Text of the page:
My Best Teaching Is One-on-One

一対一が僕のベスト

Of course, I team teach and do special lessons, etc.

当然、先生方と共同レッスンも、特別レッスンの指導もします。

But my best work in the classroom is after the lesson is over --
going one-on-one,
helping individual students with their assignments.

しかし、僕の一番意味あると思っている仕事は、講義が終わってから、
一対一と
個人的にその課題の勉強を応援することです。

It's kind of like with computer programs, walking the client through hands-on.
The job isn't really done until the customer is using the program.

まあ、コンピュータプログラムにすると、得意先の方に出来上がった製品を体験させるようなことと思います。
役に立たない製品はまだ製品になっていないと同様です。

Thursday, December 11, 2014

Typing in Japanese in OpenBSD

Finally got my shiny, new openbsd boxes to let me type in Japanese. It was not hard, after all.

First, I got that tablet that I have complained so much about pointed to the packages directory in a local mirror (This was so I didn't have to log in as an admin user while I browsed the web, really. Didn't have non-admin users for surfing set up yet.):
  • Choose a nearby mirror (In my case, jaist, in Japan).
  • Select a release (5.5 or 5.6 right now).
  • Select the packages directory (folder).
  • Select your architecture (in my current examply, i386, but maybe AMD64 for more modern 64 bit machines).
  • Wait several minutes for that page to load. It's a really long list.
  • Scroll down to the ja-*** stuff and read the package names.
  • Now, in a virtual console (ctrl-alt-F1 through -F4) where you have logged in as a wheel group (administrator) user, type: 
    • sudo pkg_add ja-fonts-gnu
    • sudo pkg_add ja-sazanami-ttf
    • sudo pkg_add ja-mplus-ttf
    • sudo pkg_add ibus-anthy
    as you read the package names out of that list. You'll need to type your administrator user password once or more times in the process.
And that should do the job.

[Really late update (2015.01.05):

Learn more about packages form this page:
http://www.openbsd.org/faq/faq15.html
You'll need to add an application that is capable of taking input through input methods, of course.

gedit and firefox are among the applications in the repository that will accept Japanese now.
]

(There's supposed to be a dictionary access tool, too, but I don't see it yet.)

If you want information on any of those packages before you add them, you can use the pkg_info command:
pkg_info ja-vim
Ignore the advice to mess with your font paths unless you have trouble displaying Japanese fonts when you connect to, say, NHK.

Now, you can start it by opening up your IBus Preferences in your Settings menu in, say, XFCE4. But that doesn't stick when you log out.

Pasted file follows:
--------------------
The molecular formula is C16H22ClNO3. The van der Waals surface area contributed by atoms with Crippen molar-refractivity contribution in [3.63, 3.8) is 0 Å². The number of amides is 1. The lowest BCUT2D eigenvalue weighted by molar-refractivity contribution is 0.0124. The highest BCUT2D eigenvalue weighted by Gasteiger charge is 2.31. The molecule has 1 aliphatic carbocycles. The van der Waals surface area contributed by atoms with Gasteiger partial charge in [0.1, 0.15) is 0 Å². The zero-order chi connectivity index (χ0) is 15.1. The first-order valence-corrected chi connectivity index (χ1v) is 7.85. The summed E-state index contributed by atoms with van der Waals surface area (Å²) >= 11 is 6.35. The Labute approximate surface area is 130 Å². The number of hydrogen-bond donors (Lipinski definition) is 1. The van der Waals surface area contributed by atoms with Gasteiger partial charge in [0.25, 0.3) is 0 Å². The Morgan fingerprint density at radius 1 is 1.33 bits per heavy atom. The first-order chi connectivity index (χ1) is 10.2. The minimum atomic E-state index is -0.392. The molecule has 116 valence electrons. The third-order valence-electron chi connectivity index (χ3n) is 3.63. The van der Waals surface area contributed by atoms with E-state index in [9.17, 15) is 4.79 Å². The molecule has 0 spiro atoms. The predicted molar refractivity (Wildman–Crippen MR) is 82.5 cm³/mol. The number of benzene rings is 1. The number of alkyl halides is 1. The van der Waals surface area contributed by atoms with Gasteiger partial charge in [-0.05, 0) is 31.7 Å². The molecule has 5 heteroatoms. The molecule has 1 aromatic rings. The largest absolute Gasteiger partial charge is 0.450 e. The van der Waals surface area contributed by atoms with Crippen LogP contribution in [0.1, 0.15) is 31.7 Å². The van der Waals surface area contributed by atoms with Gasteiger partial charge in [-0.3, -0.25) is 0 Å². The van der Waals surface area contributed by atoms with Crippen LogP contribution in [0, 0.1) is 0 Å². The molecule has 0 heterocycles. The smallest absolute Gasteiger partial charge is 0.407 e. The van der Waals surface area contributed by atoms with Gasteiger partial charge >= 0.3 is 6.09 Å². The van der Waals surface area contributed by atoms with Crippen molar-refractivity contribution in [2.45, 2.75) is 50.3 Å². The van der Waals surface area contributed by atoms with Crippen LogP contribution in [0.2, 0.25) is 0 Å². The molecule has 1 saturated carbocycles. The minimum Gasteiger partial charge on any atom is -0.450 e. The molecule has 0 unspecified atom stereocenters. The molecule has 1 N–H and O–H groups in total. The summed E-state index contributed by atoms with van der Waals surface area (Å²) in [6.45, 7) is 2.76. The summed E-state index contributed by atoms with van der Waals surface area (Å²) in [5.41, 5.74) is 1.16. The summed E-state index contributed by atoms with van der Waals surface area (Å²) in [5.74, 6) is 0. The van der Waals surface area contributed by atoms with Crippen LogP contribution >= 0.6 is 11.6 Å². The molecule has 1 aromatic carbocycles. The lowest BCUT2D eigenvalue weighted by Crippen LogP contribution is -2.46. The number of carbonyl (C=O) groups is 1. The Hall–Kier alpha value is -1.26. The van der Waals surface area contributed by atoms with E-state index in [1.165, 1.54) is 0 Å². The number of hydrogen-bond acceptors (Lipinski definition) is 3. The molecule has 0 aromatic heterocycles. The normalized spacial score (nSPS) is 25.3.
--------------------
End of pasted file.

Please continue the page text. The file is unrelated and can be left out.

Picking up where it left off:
I'll update this post when I figure it out or get an answer on the mailing list. (I've seen some conflicting information around the internet, and haven't found something that works, yet.)

[Late update (2014.12.31):

As noted in this post to the openbsd list, getting XFCE4 to run the input method on startup was a lot "easier" than I expected. I found a post in the ubuntu forums which mentioned a Startup Items setting (in Gnome, maybe?). I looked around in the XCFE4 Settings menu and found the "Session and Startup" item.

Go to the "Application Autostart" tab in the Session and Startup dialog. Look for ibus and you won't find it. Click the add button. Add the following command:
/usr/local/bin/ibus-daemon -d
with appropriate name and comments. ("Start input method" and "So you can type in other languages", maybe?)

The "-d" argument appears to be the daemonize directive, in other words, it makes ibus a proper service, so to speak.

Adding these to .xinitrc does not seem to make any real difference for xfce4:
export GTK_IM_MODULE=ibus
export XMODIFIERS=@im=ibus
export QT_IM_MODULE=ibus
but they are recommended.

One more thing before you can type in Japanese, if you haven't done it yet: Log out and then back in. Notice the ibus icon now in your task bar or whatever you want to call it. It looks like a small keyboard with an even smaller globe of the world. In fact, right-click it. Select "Preferences" in the pop-up menu.

In the Preferences dialog, go to the "Input Method" tab. Select an input method (Japanese-Anthy in this case) from the "Input Method" pop-up menu, and click "Add". You have to click the Add button or it won't add the method. (I added "Japanese-Japanese", too, for some reason.)

When you close the dialog, the ibus icon changes to show a Latin "A" and a Kana "chi", which is supposed to indicate that Japanese is switched in.

In brief, for XFCE4:
  • Applications Menu=>
  • Session and Startup=>
  • Application Autostart=>
  • add command "/usr/local/bin/ibus-daemon -d"
and
  • Task Bar=>
  • Ibus Icon=>
  • Preferences=>
  • Input Method=>
  • Japanese-Anthy=>
  • Add
What that does for you in XFCE can be found with a few commands at the terminal:
  • ps wwaux | anthy # to show that the key is ibus
  • grep -R ibus  .
  • vi ".config/autostart/I bus daemon.desktop"
which reveals
[Desktop Entry]
Encoding=UTF-8
Version=0.9.4
Type=Application
Name=I bus daemon
Comment=Start ibus when xfce starts
Exec=/usr/local/bin/ibus-daemon -d
OnlyShowIn=XFCE;
StartupNotify=false
Terminal=false
Hidden=false
Playing with that should prove interesting and enlightening.

Gnome and other bloated desktop environments should be similar.

I'll try to add instructions for more minimal stand-alone window managers at some point in the future, but the key should be adding the environment settings and command to start the ibus daemon in the appropriate X11 startup script, such as .xinitrc, etc. If I can spring the time, I'll try to look at other input methods, as well. No promises, however. See what you can do with the information above.

end update]




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